In August 2019, at the Gauteng Attorneys Association annual general meeting, guest speaker retired Judge, Kathy Satchwell, said: ‘The judiciary is criticised. There is nothing wrong with this. We are all subject to scrutiny. It is why we write judgments so that they can be read and analysed and discussed and debated. Where wrong, they are taken on appeal and again and again.’ She pointed out that criticism of judgments and rulings is also expected. She said the judiciary must be open to scrutiny. ‘We must expect debate and [engage] with the law. But judges speak through their judgments. We do not defend ourselves or our work in the public arena,’ Judge Satchwell added (Kgomotso Ramotsho ‘The judiciary should be left to do its work’ (, accessed 21-2-2022).

In Mkhatshwa and Others v Mkhatshwa and Others (CC) (unreported case- no CCT 220/20, 18-6-2021) (Khampepe J (Mogoeng CJ, Jafta J, Madlanga J, Majiedt J, Mhlantla J, Pillay AJ, Theron J, Tlaletsi AJ and Tshiqi J concurring)) the Constitutional Court (CC) held that courts and their members are by no means immune to public criticism and accountability to those they serve. However, that does not mean that it is open to a litigant to level unfounded and scurrilous attacks against judicial officers to further their own end. The CC pointed out that it enjoys a sacrosanct power and privilege to uphold the law in furtherance of the constitutional project. The CC added that litigants who resort to the kind of tactics displayed in this matter must beware that they are unlikely to enjoy the CC’s sympathies or be shown mercy in relation to costs (Kgomtosho Ramotsho ‘Biowatch principle does not apply to a matter that is not of a constitutional nature’ 2021 (Aug) DR 35).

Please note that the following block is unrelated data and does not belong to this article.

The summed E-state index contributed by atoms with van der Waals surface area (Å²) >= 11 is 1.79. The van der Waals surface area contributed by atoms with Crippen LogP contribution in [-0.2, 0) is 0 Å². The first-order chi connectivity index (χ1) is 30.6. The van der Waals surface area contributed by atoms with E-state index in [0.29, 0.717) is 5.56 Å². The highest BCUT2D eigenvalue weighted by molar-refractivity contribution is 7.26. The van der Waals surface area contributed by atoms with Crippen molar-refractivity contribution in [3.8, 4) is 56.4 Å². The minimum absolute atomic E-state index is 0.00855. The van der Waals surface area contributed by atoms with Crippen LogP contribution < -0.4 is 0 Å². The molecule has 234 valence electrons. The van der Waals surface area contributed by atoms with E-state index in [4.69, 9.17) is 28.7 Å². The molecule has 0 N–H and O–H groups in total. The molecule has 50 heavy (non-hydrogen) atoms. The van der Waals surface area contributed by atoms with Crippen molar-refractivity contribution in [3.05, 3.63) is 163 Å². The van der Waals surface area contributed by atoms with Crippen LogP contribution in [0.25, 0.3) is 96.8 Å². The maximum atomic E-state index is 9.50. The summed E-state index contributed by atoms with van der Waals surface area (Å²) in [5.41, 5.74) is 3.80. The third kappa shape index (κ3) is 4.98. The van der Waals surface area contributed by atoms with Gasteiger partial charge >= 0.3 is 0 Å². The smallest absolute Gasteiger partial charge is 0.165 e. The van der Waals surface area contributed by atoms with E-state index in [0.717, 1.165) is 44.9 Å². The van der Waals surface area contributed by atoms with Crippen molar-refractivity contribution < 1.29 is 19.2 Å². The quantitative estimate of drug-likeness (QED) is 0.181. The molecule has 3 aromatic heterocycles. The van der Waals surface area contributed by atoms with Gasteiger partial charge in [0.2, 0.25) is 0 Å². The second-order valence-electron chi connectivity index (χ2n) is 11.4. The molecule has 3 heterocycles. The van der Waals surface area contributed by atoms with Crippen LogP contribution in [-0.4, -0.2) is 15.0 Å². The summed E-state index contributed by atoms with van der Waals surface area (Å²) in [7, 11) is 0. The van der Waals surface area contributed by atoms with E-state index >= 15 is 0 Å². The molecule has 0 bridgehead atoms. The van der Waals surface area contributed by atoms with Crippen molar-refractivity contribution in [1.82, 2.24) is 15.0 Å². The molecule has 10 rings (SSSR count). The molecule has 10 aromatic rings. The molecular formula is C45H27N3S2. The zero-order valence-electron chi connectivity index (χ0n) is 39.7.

While presenting his presidential report at the annual general meeting of the National Association of Democratic Lawyers (NADEL), the President of NADEL, Deputy President of the Law Society of South Africa and Member of the Judicial Service Commission, Mvuzo Notyesi pointed out that the judiciary is the last line of defence in a constitutional democracy and that there must never be a suspicion that the judiciary is captured. (Kgomotso Ramtosho ‘The hope of society lies on the shoulders of progressive legal practitioner’ (, accessed 21-2-2022).

In as much as a constitutional democracy encourages healthy debate and dissection of important issues affecting its citizens, this should be done in a method that ensures that the very same democracy is not threatened. When a need arises for the judiciary to be criticised, this should be done in a manner that is constructive and does not attack the judiciary or democracy. The importance of the judiciary is quite apparent in democratic South Africa; therefore, its independence should be safeguarded.


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This article was first published in De Rebus in 2022 (March) DR 3.